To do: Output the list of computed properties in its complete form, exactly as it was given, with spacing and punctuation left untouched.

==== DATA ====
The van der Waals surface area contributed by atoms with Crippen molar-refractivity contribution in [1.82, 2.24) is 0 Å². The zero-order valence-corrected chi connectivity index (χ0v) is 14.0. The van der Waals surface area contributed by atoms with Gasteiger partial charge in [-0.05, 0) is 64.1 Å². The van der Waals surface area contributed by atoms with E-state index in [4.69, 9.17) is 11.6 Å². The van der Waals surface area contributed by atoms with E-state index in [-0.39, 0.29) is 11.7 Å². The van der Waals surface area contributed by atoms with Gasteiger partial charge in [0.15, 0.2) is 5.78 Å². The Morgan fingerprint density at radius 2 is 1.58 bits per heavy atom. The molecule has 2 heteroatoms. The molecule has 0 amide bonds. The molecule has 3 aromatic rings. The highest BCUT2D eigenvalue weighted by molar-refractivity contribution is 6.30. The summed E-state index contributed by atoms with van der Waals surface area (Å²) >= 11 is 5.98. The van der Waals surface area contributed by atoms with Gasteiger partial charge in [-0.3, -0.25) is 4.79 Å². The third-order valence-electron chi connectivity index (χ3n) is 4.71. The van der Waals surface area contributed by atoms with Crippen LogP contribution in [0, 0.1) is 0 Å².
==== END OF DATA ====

The van der Waals surface area contributed by atoms with Crippen molar-refractivity contribution in [1.82, 2.24) is 0 Å². The zero-order valence-corrected chi connectivity index (χ0v) is 14.0. The van der Waals surface area contributed by atoms with Gasteiger partial charge in [-0.05, 0) is 64.1 Å². The van der Waals surface area contributed by atoms with E-state index in [4.69, 9.17) is 11.6 Å². The van der Waals surface area contributed by atoms with E-state index in [-0.39, 0.29) is 11.7 Å². The van der Waals surface area contributed by atoms with Gasteiger partial charge in [0.15, 0.2) is 5.78 Å². The Morgan fingerprint density at radius 2 is 1.58 bits per heavy atom. The molecule has 2 heteroatoms. The molecule has 0 amide bonds. The molecule has 3 aromatic rings. The highest BCUT2D eigenvalue weighted by molar-refractivity contribution is 6.30. The summed E-state index contributed by atoms with van der Waals surface area (Å²) >= 11 is 5.98. The van der Waals surface area contributed by atoms with Gasteiger partial charge in [-0.3, -0.25) is 4.79 Å². The third-order valence-electron chi connectivity index (χ3n) is 4.71. The van der Waals surface area contributed by atoms with Crippen LogP contribution in [0, 0.1) is 0 Å².